GM Arlington assembly plant workers aren’t striking as contract expires. Here’s why.
Negotiations with the United Auto Workers and Ford, General Motors and Stellantis stretched into the night on Sept. 14 and expired, signaling strikes for workers at three auto plants across the country. More than 5,000 auto workers at the GM assembly plant in Arlington are returning to work under an expired contract, waiting for the signal to start picket lines.
The union and auto manufacturers had until midnight Sept. 14 to negotiate a new contract, but still stand far apart on items such as pay increases. UAW is asking for 40% wage increases — GM came back with 20% increases over four years.
Meanwhile, UAW president Shawn Fain called on workers at three plants across the country to go on strike, affecting a total of about 13,000 people:
- UAW members at the General Motors assembly plant in Wentzville, Missouri.
- UAW members at Stellantis in the Toledo, Ohio, assembly complex.
- UAW members at Ford’s final assembly and paint team in the Michigan plant.
This is the first time in the union’s 88-year history that it is striking against all three automakers, according to The Associated Press.
It’s possible that workers in Arlington could be targeted for a strike. The local union chapter, UAW Local 276, has strike assignments and positions in case of being called by Fain to strike.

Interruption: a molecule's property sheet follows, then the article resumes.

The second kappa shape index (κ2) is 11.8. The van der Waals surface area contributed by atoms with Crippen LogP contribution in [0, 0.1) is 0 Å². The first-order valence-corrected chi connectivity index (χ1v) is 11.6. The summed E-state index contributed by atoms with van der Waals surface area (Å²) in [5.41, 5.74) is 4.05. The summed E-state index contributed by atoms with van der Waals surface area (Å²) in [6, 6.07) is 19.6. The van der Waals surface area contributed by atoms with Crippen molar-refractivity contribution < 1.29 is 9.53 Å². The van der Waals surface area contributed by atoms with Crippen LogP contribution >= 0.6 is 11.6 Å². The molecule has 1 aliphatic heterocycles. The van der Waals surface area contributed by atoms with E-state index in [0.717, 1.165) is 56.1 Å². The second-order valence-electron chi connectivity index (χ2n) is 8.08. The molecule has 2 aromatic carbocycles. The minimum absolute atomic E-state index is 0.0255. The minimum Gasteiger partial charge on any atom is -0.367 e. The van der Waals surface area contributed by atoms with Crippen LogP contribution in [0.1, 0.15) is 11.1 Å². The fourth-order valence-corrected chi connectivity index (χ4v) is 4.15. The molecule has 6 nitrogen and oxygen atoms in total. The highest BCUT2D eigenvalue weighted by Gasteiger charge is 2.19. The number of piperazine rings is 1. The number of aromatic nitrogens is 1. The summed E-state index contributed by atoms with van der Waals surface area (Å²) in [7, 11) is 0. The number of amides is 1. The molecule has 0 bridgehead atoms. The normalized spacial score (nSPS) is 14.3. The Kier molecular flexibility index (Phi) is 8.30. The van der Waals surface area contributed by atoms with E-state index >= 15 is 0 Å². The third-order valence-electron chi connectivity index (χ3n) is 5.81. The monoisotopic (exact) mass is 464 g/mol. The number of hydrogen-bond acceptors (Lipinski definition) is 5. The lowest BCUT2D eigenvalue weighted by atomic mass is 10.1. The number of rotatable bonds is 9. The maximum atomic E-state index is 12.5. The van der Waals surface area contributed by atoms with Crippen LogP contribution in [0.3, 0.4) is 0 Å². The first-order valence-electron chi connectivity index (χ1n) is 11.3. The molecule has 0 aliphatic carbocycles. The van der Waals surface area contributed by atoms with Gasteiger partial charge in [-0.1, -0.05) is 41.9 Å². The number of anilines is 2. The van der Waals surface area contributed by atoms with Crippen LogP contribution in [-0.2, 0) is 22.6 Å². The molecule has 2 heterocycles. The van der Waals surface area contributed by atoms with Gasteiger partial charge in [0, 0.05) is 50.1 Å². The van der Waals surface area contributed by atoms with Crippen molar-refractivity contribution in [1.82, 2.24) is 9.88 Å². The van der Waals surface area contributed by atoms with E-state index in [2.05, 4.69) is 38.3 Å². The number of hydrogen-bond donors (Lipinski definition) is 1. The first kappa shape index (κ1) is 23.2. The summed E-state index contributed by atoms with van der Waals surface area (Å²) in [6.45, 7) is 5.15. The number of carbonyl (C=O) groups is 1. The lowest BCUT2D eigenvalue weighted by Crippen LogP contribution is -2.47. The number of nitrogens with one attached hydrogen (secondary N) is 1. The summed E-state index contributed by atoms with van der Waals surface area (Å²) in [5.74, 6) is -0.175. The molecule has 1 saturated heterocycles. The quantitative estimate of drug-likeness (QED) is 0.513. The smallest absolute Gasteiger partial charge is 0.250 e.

The assembly plant in Arlington broke a 70-month production record in April. In July, GM announced a $500 million investment in the Arlington assembly plant to produce future SUVs.
In a Facebook Live on Sept. 14, Fain said the strategy of picking selected plants instead of all of them at the same time will keep the companies guessing, and alludes to the possibility of more plants being selected over time.
“It will give our national negotiators maximum leverage and flexibility in bargaining,” he said. “And if we need to go all out, we will.”
UAW cites record profits from GM as justification for the raises. GM executives argue the demands would take too much money and hamper its ability to be competitive. CEO and chair Mary Barra spoke about finding a middleground to remain competitive as a company in a video posted on Sept. 14.“Make no mistake, if we don’t continue to invest, we will lose ground. And it will happen fast,” Barra said. “Our competition across the country and around the world, most of whom are nonunion, will waste no time seizing the opportunity we’ve handed them.”
The last GM auto worker strike was in 2019 and lasted 40 days.
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